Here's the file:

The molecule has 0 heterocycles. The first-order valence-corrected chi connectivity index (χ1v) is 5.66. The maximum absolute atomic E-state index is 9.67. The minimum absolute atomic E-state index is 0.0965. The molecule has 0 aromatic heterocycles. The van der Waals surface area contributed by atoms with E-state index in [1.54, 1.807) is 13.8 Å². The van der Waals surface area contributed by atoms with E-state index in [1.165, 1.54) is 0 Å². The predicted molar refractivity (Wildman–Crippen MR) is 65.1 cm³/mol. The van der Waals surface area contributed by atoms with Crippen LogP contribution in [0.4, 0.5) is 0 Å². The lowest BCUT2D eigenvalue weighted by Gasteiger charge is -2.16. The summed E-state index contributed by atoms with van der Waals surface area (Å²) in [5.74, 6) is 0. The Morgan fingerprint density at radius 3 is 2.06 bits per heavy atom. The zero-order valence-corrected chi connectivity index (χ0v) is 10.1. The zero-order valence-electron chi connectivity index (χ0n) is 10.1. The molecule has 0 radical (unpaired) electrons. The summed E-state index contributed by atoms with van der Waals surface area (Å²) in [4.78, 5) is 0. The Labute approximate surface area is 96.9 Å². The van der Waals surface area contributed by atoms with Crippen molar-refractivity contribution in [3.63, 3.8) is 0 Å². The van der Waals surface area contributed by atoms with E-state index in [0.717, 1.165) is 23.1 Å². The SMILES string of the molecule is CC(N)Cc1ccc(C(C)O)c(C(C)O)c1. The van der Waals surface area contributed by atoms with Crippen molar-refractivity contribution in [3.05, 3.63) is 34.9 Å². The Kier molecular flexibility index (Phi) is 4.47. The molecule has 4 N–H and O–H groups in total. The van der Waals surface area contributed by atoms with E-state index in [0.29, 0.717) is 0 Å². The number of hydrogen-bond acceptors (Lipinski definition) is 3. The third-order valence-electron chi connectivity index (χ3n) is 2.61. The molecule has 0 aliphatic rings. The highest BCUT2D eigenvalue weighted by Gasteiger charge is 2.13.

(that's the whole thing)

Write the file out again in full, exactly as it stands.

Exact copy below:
The molecule has 0 heterocycles. The first-order valence-corrected chi connectivity index (χ1v) is 5.66. The maximum absolute atomic E-state index is 9.67. The minimum absolute atomic E-state index is 0.0965. The molecule has 0 aromatic heterocycles. The van der Waals surface area contributed by atoms with E-state index in [1.54, 1.807) is 13.8 Å². The van der Waals surface area contributed by atoms with E-state index in [1.165, 1.54) is 0 Å². The predicted molar refractivity (Wildman–Crippen MR) is 65.1 cm³/mol. The van der Waals surface area contributed by atoms with Crippen LogP contribution in [0.4, 0.5) is 0 Å². The lowest BCUT2D eigenvalue weighted by Gasteiger charge is -2.16. The summed E-state index contributed by atoms with van der Waals surface area (Å²) in [5.74, 6) is 0. The Morgan fingerprint density at radius 3 is 2.06 bits per heavy atom. The zero-order valence-corrected chi connectivity index (χ0v) is 10.1. The zero-order valence-electron chi connectivity index (χ0n) is 10.1. The molecule has 0 radical (unpaired) electrons. The summed E-state index contributed by atoms with van der Waals surface area (Å²) in [4.78, 5) is 0. The Labute approximate surface area is 96.9 Å². The van der Waals surface area contributed by atoms with Crippen molar-refractivity contribution in [3.63, 3.8) is 0 Å². The van der Waals surface area contributed by atoms with E-state index in [0.717, 1.165) is 23.1 Å². The SMILES string of the molecule is CC(N)Cc1ccc(C(C)O)c(C(C)O)c1. The van der Waals surface area contributed by atoms with Crippen molar-refractivity contribution in [3.05, 3.63) is 34.9 Å². The Kier molecular flexibility index (Phi) is 4.47. The molecule has 4 N–H and O–H groups in total. The van der Waals surface area contributed by atoms with E-state index in [0.29, 0.717) is 0 Å². The number of hydrogen-bond acceptors (Lipinski definition) is 3. The third-order valence-electron chi connectivity index (χ3n) is 2.61. The molecule has 0 aliphatic rings. The highest BCUT2D eigenvalue weighted by Gasteiger charge is 2.13.